JAMAICA, N.Y.—U.S. Customs and Border Protection (CBP) officers at New York's John F. Kennedy International Airport had a busy 12-hour period.
Starting late at night on January 12 and culminating later the following morning, CBP officers arrested two passengers attempting to smuggle cocaine and heroin, respectively.
On January 12, CBP officers intercepted passenger Ms. Luz Massiel Pérez Arlequín arriving from the Dominican Republic. During inspection of her luggage a pair of sneakers was determined to have unusually thick soles. The soles of the sneakers were probed producing a white powder that tested positive for cocaine. Continuing with their inspection, CBP officers also found a bra to be unusually thick, which when probed also produced a white powder that tested positive for cocaine. The approximate amount of cocaine seized was a little more than two pounds.
The following morning, officers intercepted Mr. Samuel Osafo, who was arriving on a flight from Ghana. During the inspection, CBP officers found the side of the passenger's suitcase to be unusually thick. The CBP officers probed the suitcase producing a brown powder that tested positive for heroin. The approximate weight of the heroin seized was just over 11 pounds.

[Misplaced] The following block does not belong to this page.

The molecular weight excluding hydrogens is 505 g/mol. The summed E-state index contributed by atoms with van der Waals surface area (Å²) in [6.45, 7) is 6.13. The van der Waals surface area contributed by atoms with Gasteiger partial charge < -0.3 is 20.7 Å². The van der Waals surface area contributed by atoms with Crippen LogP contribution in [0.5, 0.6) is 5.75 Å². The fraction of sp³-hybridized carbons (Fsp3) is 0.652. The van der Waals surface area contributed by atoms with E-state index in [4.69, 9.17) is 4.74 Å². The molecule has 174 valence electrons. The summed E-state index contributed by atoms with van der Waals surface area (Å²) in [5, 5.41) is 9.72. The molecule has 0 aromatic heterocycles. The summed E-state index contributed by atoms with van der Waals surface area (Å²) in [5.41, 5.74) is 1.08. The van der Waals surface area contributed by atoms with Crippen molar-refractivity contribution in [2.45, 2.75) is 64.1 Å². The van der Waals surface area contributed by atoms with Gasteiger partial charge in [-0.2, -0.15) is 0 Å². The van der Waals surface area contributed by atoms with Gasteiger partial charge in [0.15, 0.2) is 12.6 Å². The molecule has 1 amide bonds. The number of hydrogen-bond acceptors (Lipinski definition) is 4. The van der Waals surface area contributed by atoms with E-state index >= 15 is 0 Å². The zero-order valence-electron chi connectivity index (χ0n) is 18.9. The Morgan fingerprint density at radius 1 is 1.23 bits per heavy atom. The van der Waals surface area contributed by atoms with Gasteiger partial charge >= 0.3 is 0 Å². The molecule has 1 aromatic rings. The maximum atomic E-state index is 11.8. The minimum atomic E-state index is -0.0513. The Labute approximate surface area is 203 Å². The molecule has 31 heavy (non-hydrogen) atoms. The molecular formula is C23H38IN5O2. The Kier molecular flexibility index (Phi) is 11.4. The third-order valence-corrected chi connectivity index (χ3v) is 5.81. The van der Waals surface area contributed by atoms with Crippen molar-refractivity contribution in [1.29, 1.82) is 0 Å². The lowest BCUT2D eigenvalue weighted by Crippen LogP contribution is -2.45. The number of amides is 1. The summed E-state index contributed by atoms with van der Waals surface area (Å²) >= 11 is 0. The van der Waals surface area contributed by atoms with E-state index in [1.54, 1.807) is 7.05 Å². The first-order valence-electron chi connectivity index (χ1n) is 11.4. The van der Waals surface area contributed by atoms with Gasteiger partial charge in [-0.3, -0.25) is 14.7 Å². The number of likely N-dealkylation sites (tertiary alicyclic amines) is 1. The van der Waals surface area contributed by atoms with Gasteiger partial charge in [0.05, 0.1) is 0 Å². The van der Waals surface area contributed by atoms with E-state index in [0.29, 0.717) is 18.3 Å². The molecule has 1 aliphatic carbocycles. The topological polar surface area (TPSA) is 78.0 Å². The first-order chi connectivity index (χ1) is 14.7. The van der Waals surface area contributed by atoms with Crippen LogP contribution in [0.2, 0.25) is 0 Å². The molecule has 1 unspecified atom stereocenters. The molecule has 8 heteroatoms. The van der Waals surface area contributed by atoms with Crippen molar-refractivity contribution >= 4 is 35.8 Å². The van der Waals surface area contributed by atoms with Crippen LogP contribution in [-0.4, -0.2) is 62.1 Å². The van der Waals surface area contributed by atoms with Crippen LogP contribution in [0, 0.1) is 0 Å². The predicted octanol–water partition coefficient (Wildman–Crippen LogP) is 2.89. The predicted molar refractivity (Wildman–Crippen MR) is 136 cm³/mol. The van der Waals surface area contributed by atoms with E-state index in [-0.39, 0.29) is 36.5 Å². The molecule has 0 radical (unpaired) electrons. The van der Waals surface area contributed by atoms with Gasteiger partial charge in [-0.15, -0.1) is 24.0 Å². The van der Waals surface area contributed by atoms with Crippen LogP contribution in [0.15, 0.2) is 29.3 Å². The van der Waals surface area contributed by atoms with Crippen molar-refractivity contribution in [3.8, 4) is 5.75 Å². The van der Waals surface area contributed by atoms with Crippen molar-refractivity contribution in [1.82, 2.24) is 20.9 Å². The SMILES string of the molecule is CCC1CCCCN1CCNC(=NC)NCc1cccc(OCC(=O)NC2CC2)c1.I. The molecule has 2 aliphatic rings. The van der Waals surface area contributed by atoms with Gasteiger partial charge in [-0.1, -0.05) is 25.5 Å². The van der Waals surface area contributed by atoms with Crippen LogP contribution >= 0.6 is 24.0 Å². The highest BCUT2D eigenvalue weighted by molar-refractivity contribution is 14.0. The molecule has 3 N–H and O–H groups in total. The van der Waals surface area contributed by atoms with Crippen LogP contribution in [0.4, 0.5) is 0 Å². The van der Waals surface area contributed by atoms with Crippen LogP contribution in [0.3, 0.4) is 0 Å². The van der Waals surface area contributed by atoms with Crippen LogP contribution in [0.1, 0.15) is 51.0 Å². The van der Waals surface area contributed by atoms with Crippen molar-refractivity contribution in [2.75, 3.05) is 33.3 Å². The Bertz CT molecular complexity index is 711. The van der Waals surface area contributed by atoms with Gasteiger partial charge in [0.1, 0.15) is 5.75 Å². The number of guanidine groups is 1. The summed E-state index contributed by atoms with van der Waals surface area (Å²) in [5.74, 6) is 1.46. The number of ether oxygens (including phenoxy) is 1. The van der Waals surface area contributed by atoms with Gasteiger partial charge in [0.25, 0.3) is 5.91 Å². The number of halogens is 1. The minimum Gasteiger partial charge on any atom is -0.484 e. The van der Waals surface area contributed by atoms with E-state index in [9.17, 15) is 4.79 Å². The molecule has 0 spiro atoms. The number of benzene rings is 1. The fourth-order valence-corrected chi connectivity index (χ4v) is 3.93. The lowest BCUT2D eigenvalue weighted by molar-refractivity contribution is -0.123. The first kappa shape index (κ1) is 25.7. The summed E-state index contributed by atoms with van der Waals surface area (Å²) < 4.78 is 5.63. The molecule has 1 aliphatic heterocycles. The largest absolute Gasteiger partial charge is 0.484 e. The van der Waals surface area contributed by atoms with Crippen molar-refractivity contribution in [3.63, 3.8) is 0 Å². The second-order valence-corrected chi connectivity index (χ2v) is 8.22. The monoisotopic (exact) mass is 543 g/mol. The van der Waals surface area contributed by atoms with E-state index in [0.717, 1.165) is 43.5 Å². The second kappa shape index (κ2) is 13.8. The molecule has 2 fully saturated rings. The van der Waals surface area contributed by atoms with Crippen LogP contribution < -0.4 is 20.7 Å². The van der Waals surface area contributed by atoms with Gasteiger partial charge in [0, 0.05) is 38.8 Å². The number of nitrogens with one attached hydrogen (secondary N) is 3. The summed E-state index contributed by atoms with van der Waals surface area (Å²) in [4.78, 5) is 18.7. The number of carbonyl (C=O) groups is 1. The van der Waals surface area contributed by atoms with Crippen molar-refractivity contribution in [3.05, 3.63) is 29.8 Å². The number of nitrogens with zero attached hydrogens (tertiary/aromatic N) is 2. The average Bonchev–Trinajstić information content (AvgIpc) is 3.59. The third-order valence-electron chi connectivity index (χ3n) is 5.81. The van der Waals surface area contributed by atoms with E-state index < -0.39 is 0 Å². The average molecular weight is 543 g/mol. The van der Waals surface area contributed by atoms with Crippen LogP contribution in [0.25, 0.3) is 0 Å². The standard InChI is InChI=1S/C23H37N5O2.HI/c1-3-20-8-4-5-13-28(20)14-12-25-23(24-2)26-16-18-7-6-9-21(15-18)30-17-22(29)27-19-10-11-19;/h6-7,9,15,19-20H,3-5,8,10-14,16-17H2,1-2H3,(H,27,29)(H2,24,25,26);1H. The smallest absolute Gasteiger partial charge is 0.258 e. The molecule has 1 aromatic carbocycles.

"CBP officers at JFK demonstrate daily their determination and vigilance in keeping these illegal and potentially dangerous narcotics out of the United States," said Robert E. Perez, Director, Field Operations in New York for CBP.
The two passengers were turned over to agents from Immigration and Customs Enforcement's (ICE) Homeland Security Investigations. They now face federal narcotics smuggling charges and will be prosecuted by the U.S. Attorney's Office in the U.S. Eastern District Court of New York.
U.S. Customs and Border Protection is the unified border agency within the Department of Homeland Security charged with the management, control and protection of our nation's borders at and between the official ports of entry. CBP is charged with keeping terrorists and terrorist weapons out of the country while enforcing hundreds of U.S. laws.